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EXERCISE ESPECIALLY GOOD FOR SENIORS
By Rebekah Alcalde
Everyone knows it’s better to be active than a couch potato, but did you know that physical activity was recently shown to be the number one factor to adding years to your life? That’s true even if you only start exercising later in life. It really is that simple — getting moving and staying active will improve your health, likely add years to your life, and even improve memory and cognitive function. And you’ll feel happier doing it.
Need more incentive? Here are some more reasons to help convince you to get off that couch!
Exercise (paired with healthy eating, of course) often leads to weight loss, which has a myriad of other health benefits. You can reduce your risk of cardiovascular disease as well as lower your blood pressure, cholesterol and blood sugar. Exercising also helps boost your metabolism, which tends to slow down as you get older.
It also reduces the impact of getting sick and chronic illness. Though it’s different for everyone, active people tend to have better immune and digestive systems, have lower risks of diabetes and osteoporosis, and better blood pressure and bone density.. It’s even been said that exercise lowers the risk of some cancers.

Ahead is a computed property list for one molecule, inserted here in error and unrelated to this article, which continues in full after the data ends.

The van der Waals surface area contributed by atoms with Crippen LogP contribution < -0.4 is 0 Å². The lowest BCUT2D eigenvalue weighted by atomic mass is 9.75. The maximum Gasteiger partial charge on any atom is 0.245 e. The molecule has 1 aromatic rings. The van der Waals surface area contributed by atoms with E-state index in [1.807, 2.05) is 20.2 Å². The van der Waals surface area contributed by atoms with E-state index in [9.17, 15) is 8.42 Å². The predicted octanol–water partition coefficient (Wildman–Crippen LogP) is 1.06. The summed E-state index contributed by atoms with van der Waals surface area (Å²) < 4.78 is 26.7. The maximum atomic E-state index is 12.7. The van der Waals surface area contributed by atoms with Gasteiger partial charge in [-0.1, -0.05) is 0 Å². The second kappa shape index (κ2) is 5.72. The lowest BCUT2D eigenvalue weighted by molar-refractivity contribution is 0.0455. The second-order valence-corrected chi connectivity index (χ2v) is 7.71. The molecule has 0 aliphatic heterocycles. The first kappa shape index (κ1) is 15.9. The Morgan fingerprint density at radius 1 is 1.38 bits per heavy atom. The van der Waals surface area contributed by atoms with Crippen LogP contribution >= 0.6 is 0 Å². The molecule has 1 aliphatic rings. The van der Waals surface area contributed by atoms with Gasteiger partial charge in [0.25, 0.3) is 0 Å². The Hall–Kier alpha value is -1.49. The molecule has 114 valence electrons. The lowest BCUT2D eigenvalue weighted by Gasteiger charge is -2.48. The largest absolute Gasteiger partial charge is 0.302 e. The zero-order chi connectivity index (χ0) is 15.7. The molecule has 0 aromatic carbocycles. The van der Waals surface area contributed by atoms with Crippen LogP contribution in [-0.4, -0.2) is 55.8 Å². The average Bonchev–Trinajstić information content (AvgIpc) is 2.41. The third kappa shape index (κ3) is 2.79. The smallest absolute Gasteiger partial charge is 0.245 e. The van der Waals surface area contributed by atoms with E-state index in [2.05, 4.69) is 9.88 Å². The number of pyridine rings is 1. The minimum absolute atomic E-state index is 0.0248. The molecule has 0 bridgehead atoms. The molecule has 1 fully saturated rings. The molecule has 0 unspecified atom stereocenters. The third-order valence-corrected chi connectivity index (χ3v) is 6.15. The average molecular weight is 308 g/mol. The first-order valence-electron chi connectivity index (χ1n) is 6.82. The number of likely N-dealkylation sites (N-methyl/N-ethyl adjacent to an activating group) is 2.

It increases flexibility and mobility! One of the best things about exerting the effort to exercise is that it gets easier and more natural the more you do it. You will gradually feel less stiff and build muscle mass, as well as improve your posture, balance and coordination. It also greatly reduces the risk of debilitating falls. Though in the case of injury, active people do tend to bounce back quicker, so that’s an added bonus.
You’ll also sleep better. If this doesn’t convince you, I don’t know what else will. Not only will you feel tired from the physical exertion, your body will be more limber, and you’ll fall asleep quicker, sleep deeper and wake up feeling refreshed.
It makes you happy — literally! Exercise causes your brain to naturally produce endorphins, which can greatly reduce feelings of sadness, depression and anxiety. If you’re feeling stressed, regular exercise can help a lot.
Your brain will thank you too. If you’re worried about staying sharp, regular exercise can help. It improves overall brain function, sharpening areas like multitasking and creativity and decreasing cognitive decline and dementia. It’s even been said to slow the progression of Alzheimer’s disease, so time to get moving!